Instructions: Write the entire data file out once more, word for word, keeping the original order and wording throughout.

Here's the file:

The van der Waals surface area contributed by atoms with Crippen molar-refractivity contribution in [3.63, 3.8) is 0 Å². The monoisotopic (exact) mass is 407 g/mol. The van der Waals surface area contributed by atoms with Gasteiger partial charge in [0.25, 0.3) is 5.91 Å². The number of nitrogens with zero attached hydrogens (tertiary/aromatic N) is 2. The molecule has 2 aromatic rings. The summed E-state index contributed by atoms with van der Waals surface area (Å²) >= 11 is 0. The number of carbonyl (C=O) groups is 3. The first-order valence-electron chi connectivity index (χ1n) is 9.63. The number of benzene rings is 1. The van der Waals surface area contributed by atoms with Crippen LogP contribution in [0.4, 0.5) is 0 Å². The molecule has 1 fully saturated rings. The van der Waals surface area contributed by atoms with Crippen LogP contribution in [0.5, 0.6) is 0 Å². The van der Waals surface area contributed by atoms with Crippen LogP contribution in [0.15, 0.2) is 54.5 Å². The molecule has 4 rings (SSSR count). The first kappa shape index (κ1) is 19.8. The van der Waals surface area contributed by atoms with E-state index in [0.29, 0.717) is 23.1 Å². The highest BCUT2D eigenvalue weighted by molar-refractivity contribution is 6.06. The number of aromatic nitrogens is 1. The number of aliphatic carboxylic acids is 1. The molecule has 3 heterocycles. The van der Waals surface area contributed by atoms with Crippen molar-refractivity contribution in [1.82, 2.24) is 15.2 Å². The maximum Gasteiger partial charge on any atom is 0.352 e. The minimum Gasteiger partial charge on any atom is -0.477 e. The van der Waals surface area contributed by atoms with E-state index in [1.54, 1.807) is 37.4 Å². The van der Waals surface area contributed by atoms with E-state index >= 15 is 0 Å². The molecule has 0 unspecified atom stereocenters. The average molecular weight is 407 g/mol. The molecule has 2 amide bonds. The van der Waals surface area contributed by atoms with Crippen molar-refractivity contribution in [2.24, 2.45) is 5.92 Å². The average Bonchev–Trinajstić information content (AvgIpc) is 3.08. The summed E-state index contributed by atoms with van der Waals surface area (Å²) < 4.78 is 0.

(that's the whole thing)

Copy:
The van der Waals surface area contributed by atoms with Crippen molar-refractivity contribution in [3.63, 3.8) is 0 Å². The monoisotopic (exact) mass is 407 g/mol. The van der Waals surface area contributed by atoms with Gasteiger partial charge in [0.25, 0.3) is 5.91 Å². The number of nitrogens with zero attached hydrogens (tertiary/aromatic N) is 2. The molecule has 2 aromatic rings. The summed E-state index contributed by atoms with van der Waals surface area (Å²) >= 11 is 0. The number of carbonyl (C=O) groups is 3. The first-order valence-electron chi connectivity index (χ1n) is 9.63. The number of benzene rings is 1. The van der Waals surface area contributed by atoms with Crippen LogP contribution in [0.4, 0.5) is 0 Å². The molecule has 1 fully saturated rings. The van der Waals surface area contributed by atoms with Crippen LogP contribution in [0.5, 0.6) is 0 Å². The van der Waals surface area contributed by atoms with Crippen LogP contribution in [0.15, 0.2) is 54.5 Å². The molecule has 4 rings (SSSR count). The first kappa shape index (κ1) is 19.8. The van der Waals surface area contributed by atoms with E-state index in [0.29, 0.717) is 23.1 Å². The highest BCUT2D eigenvalue weighted by molar-refractivity contribution is 6.06. The number of aromatic nitrogens is 1. The number of aliphatic carboxylic acids is 1. The molecule has 3 heterocycles. The van der Waals surface area contributed by atoms with Crippen molar-refractivity contribution in [1.82, 2.24) is 15.2 Å². The maximum Gasteiger partial charge on any atom is 0.352 e. The minimum Gasteiger partial charge on any atom is -0.477 e. The van der Waals surface area contributed by atoms with E-state index in [1.54, 1.807) is 37.4 Å². The van der Waals surface area contributed by atoms with E-state index >= 15 is 0 Å². The molecule has 0 unspecified atom stereocenters. The average molecular weight is 407 g/mol. The molecule has 2 amide bonds. The van der Waals surface area contributed by atoms with Crippen molar-refractivity contribution in [2.24, 2.45) is 5.92 Å². The average Bonchev–Trinajstić information content (AvgIpc) is 3.08. The summed E-state index contributed by atoms with van der Waals surface area (Å²) < 4.78 is 0.